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Notice

Denial of Short Supply Request under the United States-Caribbean Basin Trade Partnership Act (CBTPA)

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Information about this document as published in the Federal Register.

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Start Preamble April 30, 2001.

AGENCY:

Committee for the Implementation of Textile Agreements (CITA).

ACTION:

Denial of the petition alleging that yarns of cashmere and yarns of camel hair cannot be supplied by the domestic industry in commercial quantities in a timely manner.

Start Further Info

FOR FURTHER INFORMATION CONTACT:

Lori E. Mennitt, International Trade Specialist, Office of Textiles and Apparel, U.S. Department of Commerce, (202) 482-3400.

End Further Info

SUMMARY:

On February 28, 2001 the Chairman of CITA received a petition from Amicale Industries, Inc. alleging yarn of cashmere and yarn of camel hair, classified in heading 5108.10.60 of the Harmonized Tariff Schedule of the United States (HTSUS), cannot be supplied by the domestic industry in commercial quantities in a timely manner. It requested that the President proclaim that apparel articles of U.S. formed fabrics of such yarns be eligible for preferential treatment under the CBTPA. As a result, CITA published a Federal Register Notice on March 8, 2001 (66 FR 13913) requesting public comments on the petition. These comments were due March 23, 2001. Based on currently available information, CITA has determined that these products can be supplied by the domestic industry in commercial quantities in a timely manner and therefore denies the petition.

End Preamble Start Supplemental Information

SUPPLEMENTARY INFORMATION:

Start Authority

Authority: Section 213(b)(2)(A)(v)(II) of the Caribbean Basin Economic Recovery Act, as added by Section 211(a) of the CBTPA; Section 6 of Executive Order No. 13191 of January 17, 2001.

End Authority

BACKGROUND: The CBTPA provides for quota- and duty-free treatment for qualifying textile and apparel products. Such treatment is generally limited to products manufactured from yarns or fabrics formed in the United States or a beneficiary country. The CBTPA also provides for quota-and duty-free treatment for apparel articles that are both cut (or knit-to-shape) and sewn or otherwise assembled in one or more CBTPA beneficiary countries from fabric or yarn that is not formed in the United States or a CBTPA beneficiary country, if it has been determined that such fabric or yarn cannot be supplied by the domestic industry in commercial quantities in a timely manner and the President has proclaimed such treatment. In Executive Order No. 13191, the President delegated to CITA the authority to determine whether yarns or fabrics cannot be supplied by the domestic industry in commercial quantities in a timely manner under the CBTPA and directed CITA to establish procedures to ensure appropriate public participation in any such determination. On March 6, 2001, CITA published procedures that it will follow in considering requests. (66 FR 13502).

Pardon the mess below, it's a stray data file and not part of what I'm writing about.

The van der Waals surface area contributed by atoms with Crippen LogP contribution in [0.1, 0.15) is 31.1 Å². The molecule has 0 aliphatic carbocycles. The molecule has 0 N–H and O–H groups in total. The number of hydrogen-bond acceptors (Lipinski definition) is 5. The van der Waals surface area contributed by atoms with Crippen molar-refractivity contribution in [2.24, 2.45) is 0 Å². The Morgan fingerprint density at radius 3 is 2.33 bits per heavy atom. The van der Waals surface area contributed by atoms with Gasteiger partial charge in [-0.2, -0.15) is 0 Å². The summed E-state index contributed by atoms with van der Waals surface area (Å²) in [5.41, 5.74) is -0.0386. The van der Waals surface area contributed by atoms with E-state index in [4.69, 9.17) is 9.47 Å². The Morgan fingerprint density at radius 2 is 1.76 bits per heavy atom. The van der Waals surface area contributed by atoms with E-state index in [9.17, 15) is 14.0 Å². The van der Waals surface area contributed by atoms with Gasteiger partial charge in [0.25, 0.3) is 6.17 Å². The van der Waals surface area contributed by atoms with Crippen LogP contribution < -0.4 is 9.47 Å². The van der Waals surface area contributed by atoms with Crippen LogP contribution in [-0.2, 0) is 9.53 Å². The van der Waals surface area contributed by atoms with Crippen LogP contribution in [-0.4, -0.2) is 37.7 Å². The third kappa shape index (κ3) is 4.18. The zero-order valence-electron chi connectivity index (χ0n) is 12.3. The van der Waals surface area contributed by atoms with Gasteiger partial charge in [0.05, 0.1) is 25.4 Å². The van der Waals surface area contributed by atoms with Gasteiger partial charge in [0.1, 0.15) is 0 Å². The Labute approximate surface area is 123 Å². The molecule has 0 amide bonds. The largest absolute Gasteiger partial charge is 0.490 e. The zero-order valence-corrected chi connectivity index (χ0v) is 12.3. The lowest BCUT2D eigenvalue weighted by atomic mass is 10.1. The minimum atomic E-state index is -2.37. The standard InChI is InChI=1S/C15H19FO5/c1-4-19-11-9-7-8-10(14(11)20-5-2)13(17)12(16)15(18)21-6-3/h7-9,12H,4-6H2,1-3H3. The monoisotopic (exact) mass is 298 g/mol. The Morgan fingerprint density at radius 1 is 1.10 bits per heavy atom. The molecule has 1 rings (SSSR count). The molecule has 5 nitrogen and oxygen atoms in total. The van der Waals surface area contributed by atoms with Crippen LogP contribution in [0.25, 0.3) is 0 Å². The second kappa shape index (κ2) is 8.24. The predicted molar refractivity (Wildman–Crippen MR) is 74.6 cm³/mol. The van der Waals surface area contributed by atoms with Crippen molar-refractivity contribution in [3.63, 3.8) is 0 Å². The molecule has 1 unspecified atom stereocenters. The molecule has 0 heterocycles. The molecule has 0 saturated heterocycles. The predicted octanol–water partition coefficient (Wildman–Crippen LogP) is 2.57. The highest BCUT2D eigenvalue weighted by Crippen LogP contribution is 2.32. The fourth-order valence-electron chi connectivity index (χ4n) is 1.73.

On February 28, 2001 the Chairman of CITA received a petition from Amicale Start Printed Page 22217Industries, Inc. alleging yarn of cashmere and yarn of camel hair, classified in heading 5108.10.60 of the HTSUS, cannot be supplied by the domestic industry in commercial quantities in a timely manner. It requested that the President proclaim that apparel articles of U.S. formed fabrics of such yarns be eligible for preferential treatment under the CBTPA.

CITA solicited public comments regarding this request (66 FR 13913, published on March 8, 2001) particularly with respect to whether yarn of cashmere and yarn of camel hair, classified in HTSUS heading 5108.10.60, can be supplied by the domestic industry in commercial quantities in a timely manner.

On the basis of currently available information, CITA has determined that yarn of cashmere and yarn of camel hair is spun in the United States and is available from U.S. producers in commercial quantities in a timely manner. Two companies in their submissions claim that they currently spin the yarns in question. Two other companies in their submissions claim to have the spinning capacity to produce these yarns. One company in its submission claims it supplies camel and cashmere hair fibers to companies that spin it into yarn and claims that three additional companies are capable of supplying cashmere and camel hair yarn to the petitioner.

Based on currently available information, CITA has determined that Amicale's petition should be denied. Amicale has not established that these yarns cannot be supplied by the domestic industry in commercial quantities in a timely manner. Currently available information indicates that the domestic industry is able to supply these yarns in commercial quantities in a timely manner.

Start Signature

D. Michael Hutchinson,

Acting Chairman, Committee for the Implementation of Textile Agreements.

End Signature End Supplemental Information

[FR Doc.01-11211 Filed 5-1-01; 12:40 pm]

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